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Louisiana District Undergoes Massive PLTW Launch

Louisiana District Undergoes Massive PLTW Launch

Dr. Therese Ellender is the STEAM Supervisor/CTE Lead at St. Landry Parish School District. St. Landry Parish, located in southwest Louisiana, is home to roughly 85,000 people. The St. Landry Parish Public School District includes 36 schools, which serves over 14,000 students.

After offering PLTW in middle school and high school for 11 years, St. Landry Parish Schools (SLPSD) in Louisiana seized the opportunity to add the unique hands-on PLTW Launch program to all 20 of their elementary schools this year. This massive, fast-turn undertaking completes their STEM-education pathway from PreK-12 and was made possible, in part, due to American Rescue Plan (ARP) funds.

“St. Landry Parish is a very rural and socioeconomically disadvantaged district,” Therese Ellender, Ed.D., STEAM supervisor said. “It is full of amazing and resilient people. More exposure to possibilities makes a difference for everyone.”

This opportunity provides STEM education experiences for students as young as PreK, allowing them to work through challenges and solve problems that they see in the world around them. This helps students develop an early interest in fields like computer science, engineering, and biomedical science, and gives them the opportunity to use their skills and interests throughout their educational journey. The district wouldn’t have been able to offer this opportunity to the younger grades without ARP funds.

To help school districts pursuing ARP funding, Louisiana developed guidance called Achieve! Achieve! challenges school systems to use this opportunity to address learning loss due to the COVID-19 pandemic during the school day, as well as part of summer learning and after-school enrichment programs. This also provides evidence-based activities that meet the comprehensive needs of students. PLTW programs are a prime example of how schools in Louisiana have improved student engagement in these uncertain times.

“By introducing students to hands-on STEM curriculum and activities at an early age, it is my thought that they will ask for this as they head into middle and high school,” Therese explained. Because of its rural geography and economic make up, many of the districts’ students, without PLTW’s embedded career connections, may not otherwise know about careers in STEM or how they can become STEM professionals in the future. “Students are learning about the possibilities of amazing careers at an early age and having fun while doing it,” Therese said.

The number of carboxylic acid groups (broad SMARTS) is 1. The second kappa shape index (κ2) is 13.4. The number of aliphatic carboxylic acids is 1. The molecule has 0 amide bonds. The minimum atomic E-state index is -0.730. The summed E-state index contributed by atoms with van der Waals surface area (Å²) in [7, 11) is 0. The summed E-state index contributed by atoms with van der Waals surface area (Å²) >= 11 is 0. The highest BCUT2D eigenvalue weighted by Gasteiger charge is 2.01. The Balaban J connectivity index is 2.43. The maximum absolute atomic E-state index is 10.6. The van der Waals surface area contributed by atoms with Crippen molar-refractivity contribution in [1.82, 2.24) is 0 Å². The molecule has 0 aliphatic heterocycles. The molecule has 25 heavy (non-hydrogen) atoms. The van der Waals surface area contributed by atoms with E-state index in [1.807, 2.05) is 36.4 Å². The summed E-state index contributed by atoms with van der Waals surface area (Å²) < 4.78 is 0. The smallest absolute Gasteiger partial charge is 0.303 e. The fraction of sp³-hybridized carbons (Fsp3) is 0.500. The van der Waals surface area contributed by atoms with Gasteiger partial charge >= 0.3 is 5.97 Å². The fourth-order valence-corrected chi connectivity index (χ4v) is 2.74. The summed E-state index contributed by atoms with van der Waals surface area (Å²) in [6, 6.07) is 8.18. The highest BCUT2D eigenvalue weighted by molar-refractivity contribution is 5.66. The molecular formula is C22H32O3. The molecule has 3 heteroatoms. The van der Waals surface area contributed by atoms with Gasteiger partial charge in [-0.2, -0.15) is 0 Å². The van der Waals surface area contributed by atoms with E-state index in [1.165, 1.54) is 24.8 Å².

“PLTW Launch is an interactive and hands-on program that allows students to learn STEM while having fun,” Therese said. That engagement is especially important now as students everywhere make up for learning lost to the pandemic. “Students can acquire the math and language skills they need to get back on track while doing something fun and exciting with the hands-on project-based learning with [PLTW] Launch.”

After seeing the success of the PLTW programs at the higher-grade levels, Therese said, “It was a no-brainer to add it to the elementary.”

Since PLTW aligns to current Louisiana state standards, the district has been able to use the modules to reinforce their science curriculum.

The district received their ARP funding notification in March 2021 and set to work immediately to ensure implementation for the 2021-22 school year. They participated in a PLTW District Transformation Training in August to ensure teachers received the training they needed to feel prepared to bring PLTW Launch to their classrooms. With this quick path from concept to classroom, the teachers are excited to kick off the program this year.

Therese shared the value of the support she received while getting 20 schools ready to offer PLTW Launch. “PLTW has an amazing support team, and specifically [PLTW Director of School Success] Mary Arrasmith worked tirelessly to help me get everything going,” Therese said.

With this large, ARP-funded expansion of PLTW Launch, SLPSD can provide transformative learning experiences to more than 5,000 additional students this year, preparing them to succeed through middle school, high school, and beyond.